Decades of research demonstrate that workers' sense of control at work is a powerful lever for enhancing their health—or harming it.1 Broadly defined, control at work involves having meaningful discretion over how, when, and where work gets done.2 Workers lack control at work when they feel they have little or no say in how they accomplish their daily tasks, are subject to excessive levels of supervision or surveillance, or cannot reasonably predict their schedules from week to week.
A lack of control over important aspects of one’s work life is highly stressful. Research has found that stress caused by low job control (in other words, low discretion in how work gets done) in combination with high work demands significantly increases the risks of diabetes and of death from cardiovascular causes. Stressful working conditions are associated with increased absenteeism, tardiness, and turnover intentions (that is, a desire to quit) —with negative impacts on companies and their bottom lines. But research also shows that giving employees the opportunity to decide how and when they complete their tasks and greater input into work-related decisions can enhance their ability to work effectively and efficiently.3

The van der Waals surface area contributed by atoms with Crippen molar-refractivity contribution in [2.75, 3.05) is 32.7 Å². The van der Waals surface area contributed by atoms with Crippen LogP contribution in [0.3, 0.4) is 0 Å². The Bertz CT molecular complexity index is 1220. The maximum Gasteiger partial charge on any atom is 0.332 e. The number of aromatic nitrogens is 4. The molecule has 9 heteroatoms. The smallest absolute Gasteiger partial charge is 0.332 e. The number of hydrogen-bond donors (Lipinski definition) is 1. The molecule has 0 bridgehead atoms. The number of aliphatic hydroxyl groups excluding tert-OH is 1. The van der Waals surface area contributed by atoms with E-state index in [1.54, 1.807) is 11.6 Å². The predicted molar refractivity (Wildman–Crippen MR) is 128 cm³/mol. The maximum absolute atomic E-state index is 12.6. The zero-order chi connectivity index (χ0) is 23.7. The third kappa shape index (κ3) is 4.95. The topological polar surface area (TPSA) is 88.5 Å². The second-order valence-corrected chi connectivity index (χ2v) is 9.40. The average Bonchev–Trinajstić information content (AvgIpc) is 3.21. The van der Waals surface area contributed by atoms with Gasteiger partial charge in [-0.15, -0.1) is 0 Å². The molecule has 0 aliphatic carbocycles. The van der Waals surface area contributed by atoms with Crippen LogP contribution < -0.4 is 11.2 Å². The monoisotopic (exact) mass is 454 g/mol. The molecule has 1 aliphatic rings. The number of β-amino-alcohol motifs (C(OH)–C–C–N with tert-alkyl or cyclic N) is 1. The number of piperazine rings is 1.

This module describes a set of Promising Practices in three key areas of control at work: 1) job autonomy; 2) schedule control; and 3) workers’ voice on the job.